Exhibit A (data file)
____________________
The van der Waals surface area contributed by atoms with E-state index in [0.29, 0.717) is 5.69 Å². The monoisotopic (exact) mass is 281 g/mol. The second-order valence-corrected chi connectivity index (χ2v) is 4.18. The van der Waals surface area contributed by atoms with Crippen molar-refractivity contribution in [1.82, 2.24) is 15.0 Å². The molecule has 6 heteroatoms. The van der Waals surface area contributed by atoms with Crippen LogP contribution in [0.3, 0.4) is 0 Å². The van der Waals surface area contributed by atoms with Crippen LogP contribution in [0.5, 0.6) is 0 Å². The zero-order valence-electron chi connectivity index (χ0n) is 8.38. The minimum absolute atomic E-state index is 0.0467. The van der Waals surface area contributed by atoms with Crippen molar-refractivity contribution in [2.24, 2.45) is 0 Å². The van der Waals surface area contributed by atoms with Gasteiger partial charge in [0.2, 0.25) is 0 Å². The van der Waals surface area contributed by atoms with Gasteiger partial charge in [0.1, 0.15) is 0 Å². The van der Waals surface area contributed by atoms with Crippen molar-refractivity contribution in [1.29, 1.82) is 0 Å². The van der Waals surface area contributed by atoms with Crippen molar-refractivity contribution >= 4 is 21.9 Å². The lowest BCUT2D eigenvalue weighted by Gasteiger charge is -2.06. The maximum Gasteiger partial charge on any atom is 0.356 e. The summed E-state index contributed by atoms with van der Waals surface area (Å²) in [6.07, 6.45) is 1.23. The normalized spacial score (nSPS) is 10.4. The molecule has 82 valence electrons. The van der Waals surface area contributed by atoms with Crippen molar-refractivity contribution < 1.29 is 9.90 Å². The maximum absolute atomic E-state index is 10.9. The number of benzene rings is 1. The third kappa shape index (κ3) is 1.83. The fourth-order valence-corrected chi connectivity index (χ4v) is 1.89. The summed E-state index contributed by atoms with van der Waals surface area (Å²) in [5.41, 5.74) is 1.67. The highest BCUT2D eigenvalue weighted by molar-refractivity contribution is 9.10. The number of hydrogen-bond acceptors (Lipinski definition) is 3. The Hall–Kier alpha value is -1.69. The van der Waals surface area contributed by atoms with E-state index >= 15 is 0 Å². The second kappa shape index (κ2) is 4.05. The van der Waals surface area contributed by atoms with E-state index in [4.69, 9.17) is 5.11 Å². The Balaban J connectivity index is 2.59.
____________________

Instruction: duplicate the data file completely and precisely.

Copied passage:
The van der Waals surface area contributed by atoms with E-state index in [0.29, 0.717) is 5.69 Å². The monoisotopic (exact) mass is 281 g/mol. The second-order valence-corrected chi connectivity index (χ2v) is 4.18. The van der Waals surface area contributed by atoms with Crippen molar-refractivity contribution in [1.82, 2.24) is 15.0 Å². The molecule has 6 heteroatoms. The van der Waals surface area contributed by atoms with Crippen LogP contribution in [0.3, 0.4) is 0 Å². The van der Waals surface area contributed by atoms with Crippen LogP contribution in [0.5, 0.6) is 0 Å². The zero-order valence-electron chi connectivity index (χ0n) is 8.38. The minimum absolute atomic E-state index is 0.0467. The van der Waals surface area contributed by atoms with Crippen molar-refractivity contribution in [2.24, 2.45) is 0 Å². The van der Waals surface area contributed by atoms with Gasteiger partial charge in [0.2, 0.25) is 0 Å². The van der Waals surface area contributed by atoms with Gasteiger partial charge in [0.1, 0.15) is 0 Å². The van der Waals surface area contributed by atoms with Crippen molar-refractivity contribution in [1.29, 1.82) is 0 Å². The van der Waals surface area contributed by atoms with Crippen molar-refractivity contribution >= 4 is 21.9 Å². The lowest BCUT2D eigenvalue weighted by Gasteiger charge is -2.06. The maximum Gasteiger partial charge on any atom is 0.356 e. The summed E-state index contributed by atoms with van der Waals surface area (Å²) in [6.07, 6.45) is 1.23. The normalized spacial score (nSPS) is 10.4. The molecule has 82 valence electrons. The van der Waals surface area contributed by atoms with Crippen molar-refractivity contribution < 1.29 is 9.90 Å². The maximum absolute atomic E-state index is 10.9. The number of benzene rings is 1. The third kappa shape index (κ3) is 1.83. The fourth-order valence-corrected chi connectivity index (χ4v) is 1.89. The summed E-state index contributed by atoms with van der Waals surface area (Å²) in [5.41, 5.74) is 1.67. The highest BCUT2D eigenvalue weighted by molar-refractivity contribution is 9.10. The number of hydrogen-bond acceptors (Lipinski definition) is 3. The Hall–Kier alpha value is -1.69. The van der Waals surface area contributed by atoms with E-state index >= 15 is 0 Å². The second kappa shape index (κ2) is 4.05. The van der Waals surface area contributed by atoms with E-state index in [4.69, 9.17) is 5.11 Å². The Balaban J connectivity index is 2.59.